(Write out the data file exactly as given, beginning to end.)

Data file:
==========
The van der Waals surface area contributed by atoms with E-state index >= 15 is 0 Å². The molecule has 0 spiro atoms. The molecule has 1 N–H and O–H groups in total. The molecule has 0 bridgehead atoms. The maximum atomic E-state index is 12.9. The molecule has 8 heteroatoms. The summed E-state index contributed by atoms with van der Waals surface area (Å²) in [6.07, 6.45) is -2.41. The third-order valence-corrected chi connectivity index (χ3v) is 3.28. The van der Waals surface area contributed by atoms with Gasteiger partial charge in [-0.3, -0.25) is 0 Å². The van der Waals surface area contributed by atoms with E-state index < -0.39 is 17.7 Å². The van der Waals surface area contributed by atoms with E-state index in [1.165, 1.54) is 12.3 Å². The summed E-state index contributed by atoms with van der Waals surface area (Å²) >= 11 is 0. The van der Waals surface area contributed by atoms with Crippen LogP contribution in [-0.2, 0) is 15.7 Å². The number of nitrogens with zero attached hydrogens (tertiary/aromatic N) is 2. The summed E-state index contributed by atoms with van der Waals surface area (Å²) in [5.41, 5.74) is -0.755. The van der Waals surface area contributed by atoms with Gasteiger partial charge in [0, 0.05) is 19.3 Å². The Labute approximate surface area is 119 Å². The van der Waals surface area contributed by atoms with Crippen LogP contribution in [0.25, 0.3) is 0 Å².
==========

The van der Waals surface area contributed by atoms with E-state index >= 15 is 0 Å². The molecule has 0 spiro atoms. The molecule has 1 N–H and O–H groups in total. The molecule has 0 bridgehead atoms. The maximum atomic E-state index is 12.9. The molecule has 8 heteroatoms. The summed E-state index contributed by atoms with van der Waals surface area (Å²) in [6.07, 6.45) is -2.41. The third-order valence-corrected chi connectivity index (χ3v) is 3.28. The van der Waals surface area contributed by atoms with Gasteiger partial charge in [-0.3, -0.25) is 0 Å². The van der Waals surface area contributed by atoms with E-state index < -0.39 is 17.7 Å². The van der Waals surface area contributed by atoms with E-state index in [1.165, 1.54) is 12.3 Å². The summed E-state index contributed by atoms with van der Waals surface area (Å²) >= 11 is 0. The van der Waals surface area contributed by atoms with Crippen LogP contribution in [-0.2, 0) is 15.7 Å². The number of nitrogens with zero attached hydrogens (tertiary/aromatic N) is 2. The summed E-state index contributed by atoms with van der Waals surface area (Å²) in [5.41, 5.74) is -0.755. The van der Waals surface area contributed by atoms with Gasteiger partial charge in [0, 0.05) is 19.3 Å². The Labute approximate surface area is 119 Å². The van der Waals surface area contributed by atoms with Crippen LogP contribution in [0.25, 0.3) is 0 Å².